One of the acts restricted by copyright is the copying of protected work. This means that if a commercial entity like Spotify, or a broadcasting corporation like the BBC, wants to copy a musical work in order to make it available to its customers or listeners, it needs to obtain a license for the act of copying the work. By all sound judgement this seems like a fair arrangement. However, under current UK copyright law, it would not only be illegal for these commercial or public entities to copy works, but also for you, the individual user, to copy a song, or an audio book, from a CD which you have purchased legally, onto your MP3 player or IPod – you are after all, copying the work, aren’t you?
This is an instance where the law is counter-intuitive and user behaviour is clearly not aligned with it. However, this needn’t be the case and the UK Government is currently in the process of passing a new instrument to adopt, among others, a copyright exception for private copying. Under EU law, in Article 5 (2) (b) the Copyright Directive of 2001 (2001/29/EC) provides Member States with the option of drafting exceptions or limitations to the reproduction right if a natural person wants to copy protected material for private non-commercial use on the condition that the right holders receive fair compensation.
According to an empirical study published in 2011 on private copying and fair compensation, 22 out of the then 27 EU member states have enacted a private-copying exception choosing to meet the fair compensation requirement through a levy system. Despite wide divergences between the various levy schemes, in general terms they apply to media and equipment which can be used to make copies, including CDs, MP3 players, as well as PCs and tablets, and are typically borne by the manufacturers of the equipment, the importers, distributors, or the consumers.
Contrary to EU law, the UK has drafted the proposed exception to copyright without envisaging any form of fair compensation for right holders. What is more, the UK recently published its response to the EU Commission consultation reviewing the existing EU copyright rules, and categorically stated that it does not intend to introduce private copying levies, considering them ‘inefficient, burdensome to administer, and unfair to consumers.’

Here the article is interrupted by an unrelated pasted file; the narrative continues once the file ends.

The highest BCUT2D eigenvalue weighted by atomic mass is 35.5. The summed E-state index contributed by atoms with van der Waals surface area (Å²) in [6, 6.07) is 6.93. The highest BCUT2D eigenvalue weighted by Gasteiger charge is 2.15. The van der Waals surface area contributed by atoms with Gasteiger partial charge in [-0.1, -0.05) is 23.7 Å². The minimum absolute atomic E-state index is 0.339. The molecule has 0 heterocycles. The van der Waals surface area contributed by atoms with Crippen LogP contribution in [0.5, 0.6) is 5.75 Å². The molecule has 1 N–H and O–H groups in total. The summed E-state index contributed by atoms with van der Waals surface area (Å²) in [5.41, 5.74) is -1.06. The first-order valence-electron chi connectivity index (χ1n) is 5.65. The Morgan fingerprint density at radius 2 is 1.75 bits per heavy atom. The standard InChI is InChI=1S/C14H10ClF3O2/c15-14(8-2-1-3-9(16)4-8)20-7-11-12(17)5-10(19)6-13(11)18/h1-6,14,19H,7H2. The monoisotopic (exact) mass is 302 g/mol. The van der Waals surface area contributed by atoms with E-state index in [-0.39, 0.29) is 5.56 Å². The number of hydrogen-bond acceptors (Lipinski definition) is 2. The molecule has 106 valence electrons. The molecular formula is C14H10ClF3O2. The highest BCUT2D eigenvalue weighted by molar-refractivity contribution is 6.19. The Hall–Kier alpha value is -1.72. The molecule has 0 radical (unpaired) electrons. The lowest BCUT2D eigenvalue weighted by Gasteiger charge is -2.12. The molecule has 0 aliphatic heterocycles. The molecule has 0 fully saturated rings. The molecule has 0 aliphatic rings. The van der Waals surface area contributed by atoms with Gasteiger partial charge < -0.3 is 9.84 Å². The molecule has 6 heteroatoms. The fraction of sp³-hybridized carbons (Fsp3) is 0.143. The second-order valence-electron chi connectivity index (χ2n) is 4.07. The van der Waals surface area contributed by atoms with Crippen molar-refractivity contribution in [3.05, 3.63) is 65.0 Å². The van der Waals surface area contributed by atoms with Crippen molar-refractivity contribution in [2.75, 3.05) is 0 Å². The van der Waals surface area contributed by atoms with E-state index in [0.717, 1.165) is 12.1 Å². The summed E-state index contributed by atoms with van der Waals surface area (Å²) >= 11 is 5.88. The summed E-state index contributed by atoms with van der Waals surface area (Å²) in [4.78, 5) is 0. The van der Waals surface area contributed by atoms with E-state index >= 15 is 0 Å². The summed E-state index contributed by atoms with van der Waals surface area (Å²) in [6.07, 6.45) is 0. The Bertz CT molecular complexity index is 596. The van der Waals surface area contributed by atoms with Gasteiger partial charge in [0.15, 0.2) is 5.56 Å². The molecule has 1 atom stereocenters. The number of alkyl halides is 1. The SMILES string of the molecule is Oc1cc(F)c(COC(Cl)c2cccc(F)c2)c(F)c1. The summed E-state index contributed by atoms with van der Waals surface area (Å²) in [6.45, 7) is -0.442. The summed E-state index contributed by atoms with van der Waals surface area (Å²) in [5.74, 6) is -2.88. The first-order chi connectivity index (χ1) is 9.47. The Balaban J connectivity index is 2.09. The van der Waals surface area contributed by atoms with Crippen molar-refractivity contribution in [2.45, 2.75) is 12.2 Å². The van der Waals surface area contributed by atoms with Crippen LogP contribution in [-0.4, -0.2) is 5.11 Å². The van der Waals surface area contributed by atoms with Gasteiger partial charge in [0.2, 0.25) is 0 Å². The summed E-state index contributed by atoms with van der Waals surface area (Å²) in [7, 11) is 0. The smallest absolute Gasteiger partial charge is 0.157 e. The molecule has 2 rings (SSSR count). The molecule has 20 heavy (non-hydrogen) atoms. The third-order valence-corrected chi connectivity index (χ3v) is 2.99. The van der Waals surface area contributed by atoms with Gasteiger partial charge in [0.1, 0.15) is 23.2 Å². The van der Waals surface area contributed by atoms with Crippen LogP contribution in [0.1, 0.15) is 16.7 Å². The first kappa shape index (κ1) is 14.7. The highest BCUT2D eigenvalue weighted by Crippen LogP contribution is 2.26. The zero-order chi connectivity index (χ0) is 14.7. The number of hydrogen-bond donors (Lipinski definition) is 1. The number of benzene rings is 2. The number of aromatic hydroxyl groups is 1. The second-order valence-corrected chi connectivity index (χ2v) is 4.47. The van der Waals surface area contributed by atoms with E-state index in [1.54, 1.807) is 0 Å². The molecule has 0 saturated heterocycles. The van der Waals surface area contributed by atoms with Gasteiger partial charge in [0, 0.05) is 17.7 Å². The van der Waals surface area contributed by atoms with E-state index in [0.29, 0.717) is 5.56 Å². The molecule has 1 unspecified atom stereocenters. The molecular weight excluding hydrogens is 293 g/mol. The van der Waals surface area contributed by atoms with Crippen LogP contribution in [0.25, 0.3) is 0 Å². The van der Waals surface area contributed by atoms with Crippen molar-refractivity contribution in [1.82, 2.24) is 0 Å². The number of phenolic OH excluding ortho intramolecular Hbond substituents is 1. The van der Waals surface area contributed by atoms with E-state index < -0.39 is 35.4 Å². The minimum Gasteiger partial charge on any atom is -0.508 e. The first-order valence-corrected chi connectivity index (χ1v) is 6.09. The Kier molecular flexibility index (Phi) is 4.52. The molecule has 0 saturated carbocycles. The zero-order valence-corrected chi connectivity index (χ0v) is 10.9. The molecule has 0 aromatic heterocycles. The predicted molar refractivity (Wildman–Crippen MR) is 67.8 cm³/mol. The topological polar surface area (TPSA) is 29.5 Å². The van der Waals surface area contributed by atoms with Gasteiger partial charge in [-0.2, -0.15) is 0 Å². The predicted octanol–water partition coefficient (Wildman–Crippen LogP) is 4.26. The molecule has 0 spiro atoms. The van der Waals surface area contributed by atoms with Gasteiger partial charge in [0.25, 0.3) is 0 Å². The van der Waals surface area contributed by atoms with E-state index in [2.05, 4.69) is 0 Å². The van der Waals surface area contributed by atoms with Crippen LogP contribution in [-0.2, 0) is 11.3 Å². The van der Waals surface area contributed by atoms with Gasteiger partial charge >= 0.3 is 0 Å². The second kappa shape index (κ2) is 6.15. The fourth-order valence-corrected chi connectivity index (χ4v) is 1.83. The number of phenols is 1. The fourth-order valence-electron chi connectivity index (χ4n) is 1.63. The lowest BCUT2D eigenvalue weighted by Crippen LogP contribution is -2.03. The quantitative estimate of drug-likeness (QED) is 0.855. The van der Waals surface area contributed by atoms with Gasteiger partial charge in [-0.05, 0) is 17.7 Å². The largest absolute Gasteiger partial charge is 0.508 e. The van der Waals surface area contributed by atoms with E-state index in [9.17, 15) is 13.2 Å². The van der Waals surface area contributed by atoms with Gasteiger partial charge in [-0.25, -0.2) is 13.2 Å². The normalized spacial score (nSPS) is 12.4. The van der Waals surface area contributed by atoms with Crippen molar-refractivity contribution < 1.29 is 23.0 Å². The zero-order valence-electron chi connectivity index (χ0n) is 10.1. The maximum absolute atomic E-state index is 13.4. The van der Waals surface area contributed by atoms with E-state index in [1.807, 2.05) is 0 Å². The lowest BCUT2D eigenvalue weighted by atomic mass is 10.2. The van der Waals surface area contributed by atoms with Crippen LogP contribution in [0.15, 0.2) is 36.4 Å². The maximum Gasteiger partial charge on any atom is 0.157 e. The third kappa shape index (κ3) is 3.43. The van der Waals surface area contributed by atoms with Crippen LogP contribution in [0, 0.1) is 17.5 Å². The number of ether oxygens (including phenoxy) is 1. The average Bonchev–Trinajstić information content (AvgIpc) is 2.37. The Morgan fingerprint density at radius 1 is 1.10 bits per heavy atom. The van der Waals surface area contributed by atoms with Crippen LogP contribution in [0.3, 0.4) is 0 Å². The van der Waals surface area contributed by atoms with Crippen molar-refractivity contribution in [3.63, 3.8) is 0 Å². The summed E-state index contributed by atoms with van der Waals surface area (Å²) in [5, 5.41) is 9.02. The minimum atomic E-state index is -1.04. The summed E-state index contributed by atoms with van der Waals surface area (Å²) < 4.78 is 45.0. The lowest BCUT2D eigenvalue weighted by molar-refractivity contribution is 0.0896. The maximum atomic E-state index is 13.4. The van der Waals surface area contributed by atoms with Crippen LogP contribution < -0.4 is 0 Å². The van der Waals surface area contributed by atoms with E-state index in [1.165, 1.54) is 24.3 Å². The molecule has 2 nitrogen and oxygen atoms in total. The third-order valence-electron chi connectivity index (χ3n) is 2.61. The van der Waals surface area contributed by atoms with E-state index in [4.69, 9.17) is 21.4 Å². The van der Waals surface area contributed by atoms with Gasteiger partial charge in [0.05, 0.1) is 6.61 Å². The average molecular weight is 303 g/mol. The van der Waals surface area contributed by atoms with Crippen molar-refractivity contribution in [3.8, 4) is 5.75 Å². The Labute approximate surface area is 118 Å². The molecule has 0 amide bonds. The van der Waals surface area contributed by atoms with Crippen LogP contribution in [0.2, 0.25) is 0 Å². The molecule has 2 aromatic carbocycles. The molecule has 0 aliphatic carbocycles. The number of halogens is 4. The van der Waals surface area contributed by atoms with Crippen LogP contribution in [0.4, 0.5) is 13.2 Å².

At the same time, the UK submission agrees with the necessity of providing right holders with fair compensation but explains that their interests are more likely to be harmed if a private copying exception permits individual users to copy protected work for their friends and family, rather than for their own personal use (as currently drafted in the proposed UK instrument). Clearly, providing copies of the songs or e-books you buy to your family or friends will drive them away from purchasing that content themselves. However, the Court of Justice has previously asserted in the Padawan Case that copying by natural persons acting in a private capacity, without narrowing this down to cases of sharing with close persons, must be regarded as an act likely to cause harm to the author of the work concerned [at 44].
Finally, the consultation response points out that national levy schemes are only one way to compensate creators, and other approaches, such as licensing, are also possible. It is conceivable how licensing would work for content that we purchase online, through iTunes or Amazon, for instance, but how would it work when it comes to copying works from CDs or DVDs onto our computers or smart-phones?
There is a strong case for allowing users to shift legally purchased content from one medium to another for free. After all, they already paid for it once. In my view, however, deciding not to place a levy on blank equipment may well be seen as a missed opportunity to support creators, particularly young unestablished creators who cannot rely on other sources of revenue, such as royalty payments from record or book sales, radio play fees or live performance tickets. An article in The Telegraph points out that some of the countries with levy schemes, including France, use part of the money collected from the levy to fund and develop new talent. Surely this would be a fairer way to promote creators than to ask and expect writers and musicians to write and perform for free…